Spanning over two decades of research and innovation from the 1960s to the early-1980s, the Arboria Institute--a secluded New Age commune and a state-of-the-art research facility--and the pill-popping psychiatrist, Dr Barry Nyle, are particularly interested in their newest specimen: the female patient, Elena. To begin to understand her mind-boggling telekinetic and telepathic abilities, the demented doctor keeps Elena heavily sedated and in a constant catatonic state; however, her capabilities are unfathomable. What are Dr Nyle's deeper intentions? In the end, could the institute's utopian doctrine be flawed after all?Written by
In the Arboria Institute's promo film, dated MCMLXVII (1967), the Arboria logo is set in the Avant Garde font. This font was based on the logo of Avant Garde magazine, created in 1968, and wasn't available as a full typeface until 1970. See more »
[while holding baby Elena and before submerging her into the black goo]
Your mother's reabsorption into the cycle of life won't be for nothing, my darling, Elena. You will be the dawning of a new era for the human race... and the human soul. Let the new age of enlightenment begin!
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After the end credits, there is a shot of a Sentionaut action figure lying on the floor while the distorted electronic speech that Nyle heard over the phone is audible in the background. See more »
A deliberately paced trip into the dark recesses of the cold, cold '80s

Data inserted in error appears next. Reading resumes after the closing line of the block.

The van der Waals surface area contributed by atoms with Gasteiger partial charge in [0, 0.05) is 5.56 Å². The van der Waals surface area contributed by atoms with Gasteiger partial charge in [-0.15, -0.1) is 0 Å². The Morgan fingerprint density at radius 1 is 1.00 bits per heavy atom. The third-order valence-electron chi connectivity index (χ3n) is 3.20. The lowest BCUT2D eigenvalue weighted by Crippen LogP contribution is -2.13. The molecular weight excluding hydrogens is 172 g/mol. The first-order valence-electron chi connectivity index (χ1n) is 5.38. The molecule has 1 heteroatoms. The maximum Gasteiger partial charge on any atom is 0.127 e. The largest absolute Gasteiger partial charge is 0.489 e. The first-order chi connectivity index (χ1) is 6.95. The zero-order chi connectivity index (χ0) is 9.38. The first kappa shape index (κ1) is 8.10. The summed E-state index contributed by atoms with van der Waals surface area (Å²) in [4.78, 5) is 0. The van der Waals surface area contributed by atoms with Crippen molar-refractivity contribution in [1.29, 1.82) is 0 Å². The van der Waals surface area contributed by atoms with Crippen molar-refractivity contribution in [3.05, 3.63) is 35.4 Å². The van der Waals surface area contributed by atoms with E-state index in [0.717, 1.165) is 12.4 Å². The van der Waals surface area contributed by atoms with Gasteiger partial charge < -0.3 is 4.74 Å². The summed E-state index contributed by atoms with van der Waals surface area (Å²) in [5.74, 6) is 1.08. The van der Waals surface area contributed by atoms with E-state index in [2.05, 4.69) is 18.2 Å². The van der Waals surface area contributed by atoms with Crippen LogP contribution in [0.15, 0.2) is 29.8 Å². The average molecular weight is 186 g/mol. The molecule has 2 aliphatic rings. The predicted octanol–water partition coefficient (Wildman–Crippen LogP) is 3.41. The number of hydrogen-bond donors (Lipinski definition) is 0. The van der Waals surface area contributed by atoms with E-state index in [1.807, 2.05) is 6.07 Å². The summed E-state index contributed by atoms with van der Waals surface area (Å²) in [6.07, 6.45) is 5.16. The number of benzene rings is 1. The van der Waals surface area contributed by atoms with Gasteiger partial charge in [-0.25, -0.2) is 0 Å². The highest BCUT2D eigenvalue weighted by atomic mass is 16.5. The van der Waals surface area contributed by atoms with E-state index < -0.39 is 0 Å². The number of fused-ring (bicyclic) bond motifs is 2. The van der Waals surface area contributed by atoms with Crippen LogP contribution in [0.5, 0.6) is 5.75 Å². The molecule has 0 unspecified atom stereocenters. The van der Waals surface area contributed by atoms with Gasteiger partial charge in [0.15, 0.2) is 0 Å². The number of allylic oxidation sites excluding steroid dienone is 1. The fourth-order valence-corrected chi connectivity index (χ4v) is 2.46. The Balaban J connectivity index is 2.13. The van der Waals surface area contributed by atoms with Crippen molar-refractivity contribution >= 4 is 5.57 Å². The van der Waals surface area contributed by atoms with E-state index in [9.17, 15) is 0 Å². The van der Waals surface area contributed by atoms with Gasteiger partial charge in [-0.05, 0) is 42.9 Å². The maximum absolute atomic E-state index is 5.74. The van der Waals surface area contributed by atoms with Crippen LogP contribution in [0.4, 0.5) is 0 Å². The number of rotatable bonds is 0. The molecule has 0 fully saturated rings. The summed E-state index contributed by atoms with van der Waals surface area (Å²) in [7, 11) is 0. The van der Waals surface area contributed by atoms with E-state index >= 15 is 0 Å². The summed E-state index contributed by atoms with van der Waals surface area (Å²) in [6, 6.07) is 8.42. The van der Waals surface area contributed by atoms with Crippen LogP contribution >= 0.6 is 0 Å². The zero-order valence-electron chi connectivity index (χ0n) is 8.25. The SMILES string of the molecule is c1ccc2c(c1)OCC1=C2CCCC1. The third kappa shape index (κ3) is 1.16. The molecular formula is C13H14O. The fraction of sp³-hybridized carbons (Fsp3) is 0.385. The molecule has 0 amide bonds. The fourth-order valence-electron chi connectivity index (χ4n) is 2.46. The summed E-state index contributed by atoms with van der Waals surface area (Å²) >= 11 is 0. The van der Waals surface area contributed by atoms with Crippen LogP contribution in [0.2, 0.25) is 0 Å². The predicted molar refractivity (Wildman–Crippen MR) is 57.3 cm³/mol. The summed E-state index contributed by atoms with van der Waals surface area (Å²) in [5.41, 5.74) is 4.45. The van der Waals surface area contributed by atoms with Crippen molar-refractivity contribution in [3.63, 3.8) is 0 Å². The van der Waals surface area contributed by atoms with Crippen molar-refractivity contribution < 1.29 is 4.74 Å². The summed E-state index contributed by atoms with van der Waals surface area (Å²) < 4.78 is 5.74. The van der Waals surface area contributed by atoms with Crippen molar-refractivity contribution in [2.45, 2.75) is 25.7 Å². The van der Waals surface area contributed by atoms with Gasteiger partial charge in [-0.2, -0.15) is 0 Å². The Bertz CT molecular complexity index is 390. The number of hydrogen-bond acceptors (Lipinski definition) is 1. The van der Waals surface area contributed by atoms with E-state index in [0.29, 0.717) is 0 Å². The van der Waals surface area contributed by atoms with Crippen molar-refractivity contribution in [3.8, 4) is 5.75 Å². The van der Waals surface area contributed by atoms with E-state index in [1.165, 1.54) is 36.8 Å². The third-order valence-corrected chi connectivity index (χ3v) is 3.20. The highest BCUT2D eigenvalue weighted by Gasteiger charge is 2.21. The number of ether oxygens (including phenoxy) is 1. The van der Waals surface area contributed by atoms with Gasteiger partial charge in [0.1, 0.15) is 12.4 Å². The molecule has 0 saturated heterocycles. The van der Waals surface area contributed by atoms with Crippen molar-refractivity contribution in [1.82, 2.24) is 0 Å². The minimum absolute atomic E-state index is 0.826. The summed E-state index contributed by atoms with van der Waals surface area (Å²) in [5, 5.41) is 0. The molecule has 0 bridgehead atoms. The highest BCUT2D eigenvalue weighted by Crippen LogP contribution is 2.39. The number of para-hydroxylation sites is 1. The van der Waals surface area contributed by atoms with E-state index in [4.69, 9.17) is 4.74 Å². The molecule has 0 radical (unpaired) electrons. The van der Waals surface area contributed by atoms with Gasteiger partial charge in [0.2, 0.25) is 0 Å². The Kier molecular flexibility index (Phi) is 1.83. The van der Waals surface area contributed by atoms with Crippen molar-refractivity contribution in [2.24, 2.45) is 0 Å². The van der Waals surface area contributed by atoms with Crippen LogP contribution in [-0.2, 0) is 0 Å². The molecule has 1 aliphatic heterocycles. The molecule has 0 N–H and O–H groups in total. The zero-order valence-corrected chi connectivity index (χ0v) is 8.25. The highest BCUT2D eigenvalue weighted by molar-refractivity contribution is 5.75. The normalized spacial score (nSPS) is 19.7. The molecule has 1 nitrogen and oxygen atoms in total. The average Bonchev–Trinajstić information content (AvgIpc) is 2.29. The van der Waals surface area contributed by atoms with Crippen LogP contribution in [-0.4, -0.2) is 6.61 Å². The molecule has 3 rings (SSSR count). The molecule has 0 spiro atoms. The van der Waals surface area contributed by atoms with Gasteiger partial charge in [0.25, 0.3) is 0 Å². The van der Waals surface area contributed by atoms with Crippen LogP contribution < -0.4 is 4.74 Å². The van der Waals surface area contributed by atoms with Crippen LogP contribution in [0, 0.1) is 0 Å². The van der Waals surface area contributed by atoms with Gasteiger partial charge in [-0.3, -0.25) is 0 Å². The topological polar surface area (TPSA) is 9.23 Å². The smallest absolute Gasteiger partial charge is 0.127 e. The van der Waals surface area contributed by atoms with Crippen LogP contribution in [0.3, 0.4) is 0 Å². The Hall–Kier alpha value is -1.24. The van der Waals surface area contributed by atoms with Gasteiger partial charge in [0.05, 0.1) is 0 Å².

It's the cold, shiny time of 1983. In what looks like a sci-fi future vision via the Kubrickian '60s a utopia is created to try to grant happiness to the masses via a complex regime of meditation, nature, and pharmacology--and absolute isolation in the sterile confines of building that somewhat resembles a fluorescent spaceship crash-landed within the sparse flora of a desolate earth. This utopia has been tainted by evil, and our savior is a near mute, beguiling beauty that must break through harm's way in order to regain some normalcy to her life, a life born to such a world and never matured entirely, and if this task is not achieved could possibly alter the future for us all. This is the topsy-turvy, slowly moving, marvelously rendered, and absolutely bewildering world of Beyond the Black Rainbow. This film, written and directed by Panos Cosmatos (whose daddy made several he-man action films in the actual '80s), turns lo-fi film grain, stark sets, odd camera angles, and eternal pauses in dialogue and action into a strange mosaic that is more of a compilation of what came to define hard science fiction films from the late 1960s to mid 1980s. The film begins like a post-script to "2001", or an early David Cronenberg film mutates into what resembles the "Rising" shorts of Kenneth Anger, and finally settles into the paranoia of Lucas' "THX 1138" mixed again with the mutations of the body that so intrigued Cronenberg's early efforts. This film for a small subset of film buffs, and in conception and tone most resembles the genre shot comp that was 2009's "Amer". Where that film aped sequences from Italian giallos, this seems to be doing the same for American and Russian science movies. This film feels like an experiment, or more to the point an exercise, but it is a worthwhile, rewarding viewing for their trouble in taking the trippy voyage laid out before them. I recommend it to viewers with patience and acceptance of story lines that are mostly devoid of linear narratives (you know who you are). -CP 8/10
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